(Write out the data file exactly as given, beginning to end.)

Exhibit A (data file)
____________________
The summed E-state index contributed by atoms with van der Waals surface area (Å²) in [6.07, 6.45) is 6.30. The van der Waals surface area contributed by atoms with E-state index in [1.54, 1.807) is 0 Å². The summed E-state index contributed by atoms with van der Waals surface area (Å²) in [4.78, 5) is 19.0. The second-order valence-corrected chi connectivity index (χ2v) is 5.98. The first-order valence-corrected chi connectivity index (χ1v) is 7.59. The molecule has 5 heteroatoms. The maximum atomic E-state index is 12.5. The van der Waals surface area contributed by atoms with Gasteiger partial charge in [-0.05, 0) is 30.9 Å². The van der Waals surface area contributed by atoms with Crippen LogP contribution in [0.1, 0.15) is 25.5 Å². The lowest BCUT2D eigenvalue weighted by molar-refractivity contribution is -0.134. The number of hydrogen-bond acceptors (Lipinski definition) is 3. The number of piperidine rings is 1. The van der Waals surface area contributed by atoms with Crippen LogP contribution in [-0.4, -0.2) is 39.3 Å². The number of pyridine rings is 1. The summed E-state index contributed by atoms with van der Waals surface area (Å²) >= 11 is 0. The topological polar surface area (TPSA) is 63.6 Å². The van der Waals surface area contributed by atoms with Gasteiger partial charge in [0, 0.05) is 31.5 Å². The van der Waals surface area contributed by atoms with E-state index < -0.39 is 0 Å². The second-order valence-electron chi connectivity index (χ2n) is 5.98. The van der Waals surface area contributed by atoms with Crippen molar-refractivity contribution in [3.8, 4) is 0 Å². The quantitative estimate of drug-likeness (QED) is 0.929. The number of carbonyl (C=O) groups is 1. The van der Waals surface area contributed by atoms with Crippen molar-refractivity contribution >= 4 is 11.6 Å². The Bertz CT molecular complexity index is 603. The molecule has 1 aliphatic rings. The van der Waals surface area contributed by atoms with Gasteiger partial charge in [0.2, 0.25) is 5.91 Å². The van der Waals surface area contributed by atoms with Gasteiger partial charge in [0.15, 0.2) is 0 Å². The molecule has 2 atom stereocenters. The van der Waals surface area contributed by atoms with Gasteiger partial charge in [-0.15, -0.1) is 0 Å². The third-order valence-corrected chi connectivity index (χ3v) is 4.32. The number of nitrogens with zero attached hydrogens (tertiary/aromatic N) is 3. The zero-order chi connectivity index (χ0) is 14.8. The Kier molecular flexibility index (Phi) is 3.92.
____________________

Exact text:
The summed E-state index contributed by atoms with van der Waals surface area (Å²) in [6.07, 6.45) is 6.30. The van der Waals surface area contributed by atoms with E-state index in [1.54, 1.807) is 0 Å². The summed E-state index contributed by atoms with van der Waals surface area (Å²) in [4.78, 5) is 19.0. The second-order valence-corrected chi connectivity index (χ2v) is 5.98. The first-order valence-corrected chi connectivity index (χ1v) is 7.59. The molecule has 5 heteroatoms. The maximum atomic E-state index is 12.5. The van der Waals surface area contributed by atoms with Gasteiger partial charge in [-0.05, 0) is 30.9 Å². The van der Waals surface area contributed by atoms with Crippen LogP contribution in [0.1, 0.15) is 25.5 Å². The lowest BCUT2D eigenvalue weighted by molar-refractivity contribution is -0.134. The number of hydrogen-bond acceptors (Lipinski definition) is 3. The number of piperidine rings is 1. The van der Waals surface area contributed by atoms with Crippen LogP contribution in [-0.4, -0.2) is 39.3 Å². The number of pyridine rings is 1. The summed E-state index contributed by atoms with van der Waals surface area (Å²) >= 11 is 0. The topological polar surface area (TPSA) is 63.6 Å². The van der Waals surface area contributed by atoms with Gasteiger partial charge in [0, 0.05) is 31.5 Å². The van der Waals surface area contributed by atoms with E-state index < -0.39 is 0 Å². The second-order valence-electron chi connectivity index (χ2n) is 5.98. The van der Waals surface area contributed by atoms with Crippen molar-refractivity contribution in [3.8, 4) is 0 Å². The quantitative estimate of drug-likeness (QED) is 0.929. The number of carbonyl (C=O) groups is 1. The van der Waals surface area contributed by atoms with Crippen molar-refractivity contribution >= 4 is 11.6 Å². The Bertz CT molecular complexity index is 603. The molecule has 1 aliphatic rings. The van der Waals surface area contributed by atoms with Gasteiger partial charge in [0.2, 0.25) is 5.91 Å². The van der Waals surface area contributed by atoms with Gasteiger partial charge in [0.15, 0.2) is 0 Å². The molecule has 2 atom stereocenters. The van der Waals surface area contributed by atoms with Gasteiger partial charge in [-0.15, -0.1) is 0 Å². The third-order valence-corrected chi connectivity index (χ3v) is 4.32. The number of nitrogens with zero attached hydrogens (tertiary/aromatic N) is 3. The zero-order chi connectivity index (χ0) is 14.8. The Kier molecular flexibility index (Phi) is 3.92.